Ex Tory MEP breaks ranks to demand an extension to the transition period

Struan Stevenson, former Conservative MEP
Foto-AG Gymnasium Melle / CC BY-SA (https://creativecommons.org/licenses/by-sa/3.0)

A former Tory MEP has called on Boris Johnson to extend the transition period, warning that leaving the EU without a trade deal together with the impact of coronavirus would be “catastrophic” for the economy.

Struan Stevenson, writing in the Scottish daily The Herald said it “makes sense” to have longer for the transition talks because economists are already predicting “a recession to end all recessions” following the coronavirus pandemic. 

“Throwing a cliff-edge Brexit into the mix will be catastrophic. The very thought of a disorderly Brexit will dent market confidence precisely when we need the markets to rebound. Market stability is vital, as most British citizens are investors through their pensions. The poor, the elderly and disabled will be most at risk and leaving the EU with no deal will add to the country’s economic and social woes”

Struan Stevenson, The Herald May 30 2020

Struan Stevenson represented Scotland in the European Parliament for fifteen years until 2014. He is an author and international lecturer on the Middle East and human rights. Well known in Europe and Scotland for his in-depth knowledge and understanding of Scottish and EU affairs, Stevenson was a former president of the European Parliament’s fisheries committee

His intervention comes a couple of days before the last round of scheduled talks is set to begin before a decision is required on whether to extend the transition or not. The two sides are still at an impasse on the key issues.

On Friday, EU chief negotiator Michel Barnier told listeners to a German radio station, “The British have not understood, or they do not want to understand, that Brexit has consequences for them.”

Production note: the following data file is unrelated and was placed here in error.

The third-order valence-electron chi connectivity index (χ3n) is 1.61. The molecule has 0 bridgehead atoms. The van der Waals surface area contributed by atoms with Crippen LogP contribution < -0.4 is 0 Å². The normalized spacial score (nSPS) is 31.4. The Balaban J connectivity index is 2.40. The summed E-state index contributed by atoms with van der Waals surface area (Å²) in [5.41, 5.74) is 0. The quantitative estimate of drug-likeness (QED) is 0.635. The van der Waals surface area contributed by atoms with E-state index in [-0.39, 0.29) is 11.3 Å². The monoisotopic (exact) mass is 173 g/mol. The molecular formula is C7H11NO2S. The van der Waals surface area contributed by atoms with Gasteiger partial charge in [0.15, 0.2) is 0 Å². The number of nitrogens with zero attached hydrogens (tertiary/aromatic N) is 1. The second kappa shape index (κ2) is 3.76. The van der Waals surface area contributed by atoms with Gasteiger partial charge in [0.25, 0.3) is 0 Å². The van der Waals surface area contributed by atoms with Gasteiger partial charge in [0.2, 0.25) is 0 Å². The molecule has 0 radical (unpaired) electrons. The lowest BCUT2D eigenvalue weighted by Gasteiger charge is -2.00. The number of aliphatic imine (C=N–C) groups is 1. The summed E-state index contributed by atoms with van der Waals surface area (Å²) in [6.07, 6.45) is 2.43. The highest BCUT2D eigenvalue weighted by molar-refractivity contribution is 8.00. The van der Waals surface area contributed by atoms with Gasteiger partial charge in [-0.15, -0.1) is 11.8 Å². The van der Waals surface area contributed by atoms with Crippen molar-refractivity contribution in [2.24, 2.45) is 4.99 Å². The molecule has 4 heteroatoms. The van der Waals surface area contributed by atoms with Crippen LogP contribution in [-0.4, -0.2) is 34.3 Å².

Politico described it as a “punchy reaction” to recent public statements by his British counterpart David Frost.

Barnier showed his surprise at the latest British position on the level playing field conditions (LPF) designed to ensure one side is not undercut by the other lowering standards to reduce costs, as set out by David Frost. Frost now suggests Britain does not accept these LPF conditions. Barnier said:

“What astonishes me a lot about the British position is that Prime Minister Johnson himself acknowledged [the need for rules of fair competition] in the Political Declaration [on the future relationship] he signed. We negotiated this with him and with David Frost in October, step by step, line by line and comma by comma.”

Michel Barnier May 29 2020

He confirmed earlier this week the bloc is open to a two-year Brexit delay – but his UK counterpart David Frost insisted the “firm policy” of the government remains not to extend beyond the end of the year.

Stevenson argues that it is surely “prudent and entirely understandable given the Covid-19 pandemic, to ask for a six-month extension, even if that extension was ultimately found not to be needed?”